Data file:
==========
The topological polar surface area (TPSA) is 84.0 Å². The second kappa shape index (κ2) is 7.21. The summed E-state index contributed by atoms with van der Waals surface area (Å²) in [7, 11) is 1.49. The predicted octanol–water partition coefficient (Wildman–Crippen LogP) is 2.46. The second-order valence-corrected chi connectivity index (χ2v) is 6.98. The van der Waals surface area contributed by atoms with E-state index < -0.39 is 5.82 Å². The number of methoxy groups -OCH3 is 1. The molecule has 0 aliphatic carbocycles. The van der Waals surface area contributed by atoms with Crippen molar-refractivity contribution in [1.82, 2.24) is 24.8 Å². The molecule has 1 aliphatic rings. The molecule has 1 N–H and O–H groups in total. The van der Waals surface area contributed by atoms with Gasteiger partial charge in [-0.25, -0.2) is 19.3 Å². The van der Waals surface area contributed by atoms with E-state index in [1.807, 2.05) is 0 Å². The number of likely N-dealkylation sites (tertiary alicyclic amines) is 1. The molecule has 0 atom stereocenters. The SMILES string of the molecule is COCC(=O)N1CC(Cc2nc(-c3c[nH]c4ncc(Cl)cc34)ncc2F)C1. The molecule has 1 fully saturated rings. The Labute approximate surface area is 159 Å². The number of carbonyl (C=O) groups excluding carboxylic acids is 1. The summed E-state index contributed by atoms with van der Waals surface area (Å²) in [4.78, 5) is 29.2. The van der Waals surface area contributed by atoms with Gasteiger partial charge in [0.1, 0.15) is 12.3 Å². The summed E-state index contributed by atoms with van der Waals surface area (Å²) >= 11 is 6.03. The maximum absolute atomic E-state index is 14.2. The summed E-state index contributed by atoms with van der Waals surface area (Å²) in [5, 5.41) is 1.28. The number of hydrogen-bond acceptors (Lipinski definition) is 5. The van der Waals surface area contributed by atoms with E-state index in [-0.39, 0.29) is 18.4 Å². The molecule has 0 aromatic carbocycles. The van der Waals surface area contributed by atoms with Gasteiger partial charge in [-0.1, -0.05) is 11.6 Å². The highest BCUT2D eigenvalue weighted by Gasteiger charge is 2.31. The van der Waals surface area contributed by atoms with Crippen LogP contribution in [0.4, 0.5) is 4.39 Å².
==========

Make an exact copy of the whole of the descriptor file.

The topological polar surface area (TPSA) is 84.0 Å². The second kappa shape index (κ2) is 7.21. The summed E-state index contributed by atoms with van der Waals surface area (Å²) in [7, 11) is 1.49. The predicted octanol–water partition coefficient (Wildman–Crippen LogP) is 2.46. The second-order valence-corrected chi connectivity index (χ2v) is 6.98. The van der Waals surface area contributed by atoms with E-state index < -0.39 is 5.82 Å². The number of methoxy groups -OCH3 is 1. The molecule has 0 aliphatic carbocycles. The van der Waals surface area contributed by atoms with Crippen molar-refractivity contribution in [1.82, 2.24) is 24.8 Å². The molecule has 1 aliphatic rings. The molecule has 1 N–H and O–H groups in total. The van der Waals surface area contributed by atoms with Gasteiger partial charge in [-0.25, -0.2) is 19.3 Å². The van der Waals surface area contributed by atoms with E-state index in [1.807, 2.05) is 0 Å². The number of likely N-dealkylation sites (tertiary alicyclic amines) is 1. The molecule has 0 atom stereocenters. The SMILES string of the molecule is COCC(=O)N1CC(Cc2nc(-c3c[nH]c4ncc(Cl)cc34)ncc2F)C1. The molecule has 1 fully saturated rings. The Labute approximate surface area is 159 Å². The number of carbonyl (C=O) groups excluding carboxylic acids is 1. The summed E-state index contributed by atoms with van der Waals surface area (Å²) in [4.78, 5) is 29.2. The van der Waals surface area contributed by atoms with Gasteiger partial charge in [0.1, 0.15) is 12.3 Å². The summed E-state index contributed by atoms with van der Waals surface area (Å²) >= 11 is 6.03. The maximum absolute atomic E-state index is 14.2. The summed E-state index contributed by atoms with van der Waals surface area (Å²) in [5, 5.41) is 1.28. The number of hydrogen-bond acceptors (Lipinski definition) is 5. The van der Waals surface area contributed by atoms with E-state index in [-0.39, 0.29) is 18.4 Å². The molecule has 0 aromatic carbocycles. The van der Waals surface area contributed by atoms with Gasteiger partial charge in [-0.1, -0.05) is 11.6 Å². The highest BCUT2D eigenvalue weighted by Gasteiger charge is 2.31. The van der Waals surface area contributed by atoms with Crippen LogP contribution in [0.4, 0.5) is 4.39 Å².